Toronto Zoo

2015-05-21T18:53:25.594+01:00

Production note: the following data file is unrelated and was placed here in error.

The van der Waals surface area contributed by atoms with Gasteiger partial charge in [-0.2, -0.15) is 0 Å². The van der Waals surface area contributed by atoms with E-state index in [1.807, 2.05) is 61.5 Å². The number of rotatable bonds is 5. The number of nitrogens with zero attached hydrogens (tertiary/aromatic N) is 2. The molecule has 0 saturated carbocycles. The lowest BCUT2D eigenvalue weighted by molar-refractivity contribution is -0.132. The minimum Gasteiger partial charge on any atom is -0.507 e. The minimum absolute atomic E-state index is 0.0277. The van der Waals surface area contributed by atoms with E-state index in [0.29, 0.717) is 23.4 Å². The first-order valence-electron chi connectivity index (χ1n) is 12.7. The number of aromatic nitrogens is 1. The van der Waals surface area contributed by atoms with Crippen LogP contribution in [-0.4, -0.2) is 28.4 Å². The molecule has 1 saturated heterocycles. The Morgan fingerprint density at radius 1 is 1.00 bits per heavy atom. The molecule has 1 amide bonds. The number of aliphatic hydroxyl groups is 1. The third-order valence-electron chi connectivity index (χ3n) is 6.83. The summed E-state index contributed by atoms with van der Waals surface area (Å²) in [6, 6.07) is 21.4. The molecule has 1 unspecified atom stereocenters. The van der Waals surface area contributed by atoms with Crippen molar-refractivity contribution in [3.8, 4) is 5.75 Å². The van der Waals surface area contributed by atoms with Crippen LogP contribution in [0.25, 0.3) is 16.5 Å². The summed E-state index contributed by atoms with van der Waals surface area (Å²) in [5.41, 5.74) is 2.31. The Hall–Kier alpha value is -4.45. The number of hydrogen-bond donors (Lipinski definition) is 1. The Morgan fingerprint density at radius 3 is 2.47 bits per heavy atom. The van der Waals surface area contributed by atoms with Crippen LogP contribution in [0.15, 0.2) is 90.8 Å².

Here's a selection of photographs from my visit to Toronto Zoo in June 2014. All photographs taken at Toronto Zoo, Ontario, Canada by Mo Hassan. Those not in captivity are indicated in the caption, otherwise it's safe to assume they are captive.Wild North American red squirrelTamiasciurus hudsonicus (Erxleben, 1777)Sciuridae; Rodentia; Mammalia; ChordataGiant pandaAiluropoda melanoleuca (David, 1869)Ursidae; Carnivora; Mammalia; ChordataHuon, or Matschie's, tree kangarooDendrolagus matschiei Förster & Rothschild, 1907Macropodidae; Diprotodontia; Mammalia; ChordataSouthern hairy-nosed wombatLasiorhinus latifrons (Owen, 1845)Vombatidae; Diprotodontia; Mammalia; ChordataPolar bear cubUrsus maritimus Phipps, 1774Ursidae; Carnivora; Mammalia; ChordataGreen aracariPteroglossus viridis Linnaeus, 1766Ramphastidae; Piciformes; Aves; ChordataElegant crested tinamouEudromia elegans (Saint-Hilaire, 1832)Tinamidae; Tinamiformes; Aves; ChordataPlush-crested jayCyanocorax chrysops (Vieillot, 1818)Corvidae; Passeriformes; Aves; ChordataFemale desert-grassland whiptail lizardsAspidoscelis uniparens (Wright & Lowe, 1965)Teiidae; Squamata; Sauropsida; ChordataEasily identified as females as this species is entirely parthenogenetic (all female population reproducing by cloning with unfertilised eggs).Nicaraguan spider monkeyAteles geoffroyi geoffroyi Kuhl, 1820Atelidae; Primates; Mammalia; ChordataWild eastern kingbirdTyrannus tyrannus (Linnaeus, 1758)Tyrannidae; Passeriformes; Aves; ChordataNorth American raccoonProcyon lotor (Linnaeus, 1758)Procyonidae; Carnivora; Mammalia; ChordataCanada lynxLynx canadensis (Kerr, 1792)Felidae; Carnivora; Mammalia; ChordataWood bisonBison bison athabascae Rhoads, 1897Bovidae; Artiodactyla; Mammalia; ChordataWild ebony jewelwingCalopteryx maculata (Beauvois, 1805)Calopterygidae; Odonata; Insecta; ArthropodaWild trumpeter swansCygnus buccinator Richardson, 1832Anatidae; Anseriformes; Aves; ChordataAmerican moose bullAlces americanus (Clinton, 1822)Cervidae; Artiodactyla; Mammalia; ChordataWild female and young wood ducksAix sponsa (Linnaeus, 1758)Anatidae; Anseriformes; Aves; ChordataWild tree swallowTachycineta bicolor (Vieillot, 1808)Hirundinidae; Passeriformes; Aves; ChordataWild male Baltimore orioleIcterus galbula (Linnaeus, 1758)Icteridae; Passeriformes; Aves; ChordataOlive baboonPapio anubis (Lesson, 1827)Cercopithecidae; Primates; Mammalia; ChordataRed-tailed hawkButeo jamaicensis (Gmelin, 1788)Accipitridae; Accipitriformes (Falconiformes); Aves; ChordataWild woodchuck, or groundhogMarmota monax rufescens Howell, 1914Sciuridae; Rodentia; Mammalia; ChordataSpotted crossing the hippopotamus enclosure.Spotted-necked otterHydrictis maculicollis (Lichtenstein, 1839)Mustelidae; Carnivora; Mammalia; ChordataFemale Sumatran orangutansPongo abelii Lesson, 1827Hominidae; Primates; Mammalia; ChordataBald eagleHaliaeetus leucocephalus (Linnaeus, 1766)Accipitridae; Accipitriformes (Falconiformes); Aves; ChordataWild ring-billed gullLarus delawarensis Ord, 1815Laridae; Charadriiformes; Aves; Chordata[...]